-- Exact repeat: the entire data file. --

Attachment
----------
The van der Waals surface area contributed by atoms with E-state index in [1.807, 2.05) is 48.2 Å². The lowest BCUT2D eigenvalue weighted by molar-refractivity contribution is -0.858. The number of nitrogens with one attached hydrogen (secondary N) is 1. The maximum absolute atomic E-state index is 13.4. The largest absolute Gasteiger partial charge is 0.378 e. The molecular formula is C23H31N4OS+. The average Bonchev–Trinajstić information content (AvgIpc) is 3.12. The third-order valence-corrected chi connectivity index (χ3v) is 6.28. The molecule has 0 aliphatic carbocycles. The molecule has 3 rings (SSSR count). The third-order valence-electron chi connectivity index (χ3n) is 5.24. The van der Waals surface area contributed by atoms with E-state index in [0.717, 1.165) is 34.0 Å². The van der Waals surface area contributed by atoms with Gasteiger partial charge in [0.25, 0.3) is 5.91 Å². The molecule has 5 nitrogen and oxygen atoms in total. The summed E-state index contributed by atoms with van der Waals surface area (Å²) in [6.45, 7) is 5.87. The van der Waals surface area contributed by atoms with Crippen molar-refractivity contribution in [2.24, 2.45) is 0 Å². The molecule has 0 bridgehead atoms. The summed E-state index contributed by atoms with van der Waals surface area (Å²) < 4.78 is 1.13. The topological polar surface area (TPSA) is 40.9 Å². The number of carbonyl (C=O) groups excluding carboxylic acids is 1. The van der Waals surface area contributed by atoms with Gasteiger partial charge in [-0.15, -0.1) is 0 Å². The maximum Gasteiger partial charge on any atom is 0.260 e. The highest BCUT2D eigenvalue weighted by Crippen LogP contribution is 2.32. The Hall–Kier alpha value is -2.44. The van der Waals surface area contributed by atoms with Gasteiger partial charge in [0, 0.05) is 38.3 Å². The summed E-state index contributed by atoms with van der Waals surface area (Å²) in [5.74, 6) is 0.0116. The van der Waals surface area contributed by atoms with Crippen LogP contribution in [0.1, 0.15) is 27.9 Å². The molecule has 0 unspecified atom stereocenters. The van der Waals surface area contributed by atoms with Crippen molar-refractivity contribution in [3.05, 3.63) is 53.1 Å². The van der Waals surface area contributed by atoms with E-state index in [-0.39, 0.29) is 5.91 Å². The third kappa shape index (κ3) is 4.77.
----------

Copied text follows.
The van der Waals surface area contributed by atoms with E-state index in [1.807, 2.05) is 48.2 Å². The lowest BCUT2D eigenvalue weighted by molar-refractivity contribution is -0.858. The number of nitrogens with one attached hydrogen (secondary N) is 1. The maximum absolute atomic E-state index is 13.4. The largest absolute Gasteiger partial charge is 0.378 e. The molecular formula is C23H31N4OS+. The average Bonchev–Trinajstić information content (AvgIpc) is 3.12. The third-order valence-corrected chi connectivity index (χ3v) is 6.28. The molecule has 0 aliphatic carbocycles. The molecule has 3 rings (SSSR count). The third-order valence-electron chi connectivity index (χ3n) is 5.24. The van der Waals surface area contributed by atoms with E-state index in [0.717, 1.165) is 34.0 Å². The van der Waals surface area contributed by atoms with Gasteiger partial charge in [0.25, 0.3) is 5.91 Å². The molecule has 5 nitrogen and oxygen atoms in total. The summed E-state index contributed by atoms with van der Waals surface area (Å²) in [6.45, 7) is 5.87. The van der Waals surface area contributed by atoms with Crippen molar-refractivity contribution in [2.24, 2.45) is 0 Å². The molecule has 0 bridgehead atoms. The summed E-state index contributed by atoms with van der Waals surface area (Å²) < 4.78 is 1.13. The topological polar surface area (TPSA) is 40.9 Å². The number of carbonyl (C=O) groups excluding carboxylic acids is 1. The van der Waals surface area contributed by atoms with Gasteiger partial charge in [-0.15, -0.1) is 0 Å². The maximum Gasteiger partial charge on any atom is 0.260 e. The highest BCUT2D eigenvalue weighted by Crippen LogP contribution is 2.32. The Hall–Kier alpha value is -2.44. The van der Waals surface area contributed by atoms with Gasteiger partial charge in [0, 0.05) is 38.3 Å². The summed E-state index contributed by atoms with van der Waals surface area (Å²) in [5.74, 6) is 0.0116. The van der Waals surface area contributed by atoms with Crippen LogP contribution in [0.1, 0.15) is 27.9 Å². The molecule has 0 unspecified atom stereocenters. The van der Waals surface area contributed by atoms with Crippen molar-refractivity contribution in [3.05, 3.63) is 53.1 Å². The van der Waals surface area contributed by atoms with E-state index in [-0.39, 0.29) is 5.91 Å². The third kappa shape index (κ3) is 4.77.